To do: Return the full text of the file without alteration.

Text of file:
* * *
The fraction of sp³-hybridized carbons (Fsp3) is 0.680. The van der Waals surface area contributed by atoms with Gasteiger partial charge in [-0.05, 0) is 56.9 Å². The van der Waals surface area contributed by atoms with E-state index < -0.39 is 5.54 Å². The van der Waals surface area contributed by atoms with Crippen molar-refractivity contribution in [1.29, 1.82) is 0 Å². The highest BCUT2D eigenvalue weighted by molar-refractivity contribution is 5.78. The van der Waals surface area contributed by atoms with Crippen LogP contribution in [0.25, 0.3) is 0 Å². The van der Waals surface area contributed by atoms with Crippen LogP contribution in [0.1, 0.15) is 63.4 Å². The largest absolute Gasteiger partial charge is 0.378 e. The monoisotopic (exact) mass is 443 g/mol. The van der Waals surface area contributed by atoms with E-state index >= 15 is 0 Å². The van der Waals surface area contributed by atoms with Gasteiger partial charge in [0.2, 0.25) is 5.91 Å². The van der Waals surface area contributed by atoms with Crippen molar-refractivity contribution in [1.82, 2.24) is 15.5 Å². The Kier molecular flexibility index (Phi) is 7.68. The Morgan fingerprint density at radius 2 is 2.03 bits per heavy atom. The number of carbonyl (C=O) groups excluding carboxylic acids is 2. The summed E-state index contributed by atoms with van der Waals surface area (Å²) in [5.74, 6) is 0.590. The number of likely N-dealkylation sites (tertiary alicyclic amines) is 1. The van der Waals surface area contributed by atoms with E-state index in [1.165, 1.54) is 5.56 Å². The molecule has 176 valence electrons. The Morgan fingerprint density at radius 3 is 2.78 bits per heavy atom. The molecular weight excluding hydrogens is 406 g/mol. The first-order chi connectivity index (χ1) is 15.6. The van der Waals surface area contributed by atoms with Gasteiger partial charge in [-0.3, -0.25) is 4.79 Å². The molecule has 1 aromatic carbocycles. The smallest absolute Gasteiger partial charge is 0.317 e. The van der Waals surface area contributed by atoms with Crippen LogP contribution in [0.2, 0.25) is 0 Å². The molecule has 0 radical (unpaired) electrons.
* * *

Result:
The fraction of sp³-hybridized carbons (Fsp3) is 0.680. The van der Waals surface area contributed by atoms with Gasteiger partial charge in [-0.05, 0) is 56.9 Å². The van der Waals surface area contributed by atoms with E-state index < -0.39 is 5.54 Å². The van der Waals surface area contributed by atoms with Crippen molar-refractivity contribution in [1.29, 1.82) is 0 Å². The highest BCUT2D eigenvalue weighted by molar-refractivity contribution is 5.78. The van der Waals surface area contributed by atoms with Crippen LogP contribution in [0.25, 0.3) is 0 Å². The van der Waals surface area contributed by atoms with Crippen LogP contribution in [0.1, 0.15) is 63.4 Å². The largest absolute Gasteiger partial charge is 0.378 e. The monoisotopic (exact) mass is 443 g/mol. The van der Waals surface area contributed by atoms with E-state index >= 15 is 0 Å². The van der Waals surface area contributed by atoms with Gasteiger partial charge in [0.2, 0.25) is 5.91 Å². The van der Waals surface area contributed by atoms with Crippen molar-refractivity contribution in [1.82, 2.24) is 15.5 Å². The Kier molecular flexibility index (Phi) is 7.68. The Morgan fingerprint density at radius 2 is 2.03 bits per heavy atom. The number of carbonyl (C=O) groups excluding carboxylic acids is 2. The summed E-state index contributed by atoms with van der Waals surface area (Å²) in [5.74, 6) is 0.590. The number of likely N-dealkylation sites (tertiary alicyclic amines) is 1. The van der Waals surface area contributed by atoms with E-state index in [1.165, 1.54) is 5.56 Å². The molecule has 176 valence electrons. The Morgan fingerprint density at radius 3 is 2.78 bits per heavy atom. The molecular weight excluding hydrogens is 406 g/mol. The first-order chi connectivity index (χ1) is 15.6. The van der Waals surface area contributed by atoms with Gasteiger partial charge in [-0.3, -0.25) is 4.79 Å². The molecule has 1 aromatic carbocycles. The smallest absolute Gasteiger partial charge is 0.317 e. The van der Waals surface area contributed by atoms with Crippen LogP contribution in [0.2, 0.25) is 0 Å². The molecule has 0 radical (unpaired) electrons.